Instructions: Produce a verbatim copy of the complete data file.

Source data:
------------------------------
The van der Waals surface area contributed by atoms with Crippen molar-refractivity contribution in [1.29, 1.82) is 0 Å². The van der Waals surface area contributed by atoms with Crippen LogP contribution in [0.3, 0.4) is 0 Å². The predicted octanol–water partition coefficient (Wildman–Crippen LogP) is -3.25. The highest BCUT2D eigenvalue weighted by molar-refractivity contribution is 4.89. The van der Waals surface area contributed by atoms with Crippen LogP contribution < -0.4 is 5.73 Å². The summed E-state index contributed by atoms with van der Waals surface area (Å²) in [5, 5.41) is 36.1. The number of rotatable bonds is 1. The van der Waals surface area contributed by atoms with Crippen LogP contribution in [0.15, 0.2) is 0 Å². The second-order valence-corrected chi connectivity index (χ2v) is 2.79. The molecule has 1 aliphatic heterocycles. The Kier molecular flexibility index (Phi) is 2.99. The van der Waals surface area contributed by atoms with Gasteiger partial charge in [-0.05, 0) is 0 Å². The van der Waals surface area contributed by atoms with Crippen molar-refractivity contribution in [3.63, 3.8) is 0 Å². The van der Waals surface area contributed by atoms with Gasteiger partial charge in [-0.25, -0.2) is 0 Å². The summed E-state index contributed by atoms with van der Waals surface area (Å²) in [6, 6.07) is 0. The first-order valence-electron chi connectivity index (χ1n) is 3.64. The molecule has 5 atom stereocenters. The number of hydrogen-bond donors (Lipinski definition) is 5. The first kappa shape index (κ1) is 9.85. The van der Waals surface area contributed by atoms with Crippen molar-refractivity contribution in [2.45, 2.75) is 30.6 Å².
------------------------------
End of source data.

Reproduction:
The van der Waals surface area contributed by atoms with Crippen molar-refractivity contribution in [1.29, 1.82) is 0 Å². The van der Waals surface area contributed by atoms with Crippen LogP contribution in [0.3, 0.4) is 0 Å². The predicted octanol–water partition coefficient (Wildman–Crippen LogP) is -3.25. The highest BCUT2D eigenvalue weighted by molar-refractivity contribution is 4.89. The van der Waals surface area contributed by atoms with Crippen LogP contribution < -0.4 is 5.73 Å². The summed E-state index contributed by atoms with van der Waals surface area (Å²) in [5, 5.41) is 36.1. The number of rotatable bonds is 1. The van der Waals surface area contributed by atoms with Crippen LogP contribution in [0.15, 0.2) is 0 Å². The second-order valence-corrected chi connectivity index (χ2v) is 2.79. The molecule has 1 aliphatic heterocycles. The Kier molecular flexibility index (Phi) is 2.99. The van der Waals surface area contributed by atoms with Gasteiger partial charge in [-0.05, 0) is 0 Å². The van der Waals surface area contributed by atoms with Crippen molar-refractivity contribution in [3.63, 3.8) is 0 Å². The van der Waals surface area contributed by atoms with Gasteiger partial charge in [-0.25, -0.2) is 0 Å². The summed E-state index contributed by atoms with van der Waals surface area (Å²) in [6, 6.07) is 0. The first-order valence-electron chi connectivity index (χ1n) is 3.64. The molecule has 5 atom stereocenters. The number of hydrogen-bond donors (Lipinski definition) is 5. The first kappa shape index (κ1) is 9.85. The van der Waals surface area contributed by atoms with Crippen molar-refractivity contribution in [2.45, 2.75) is 30.6 Å².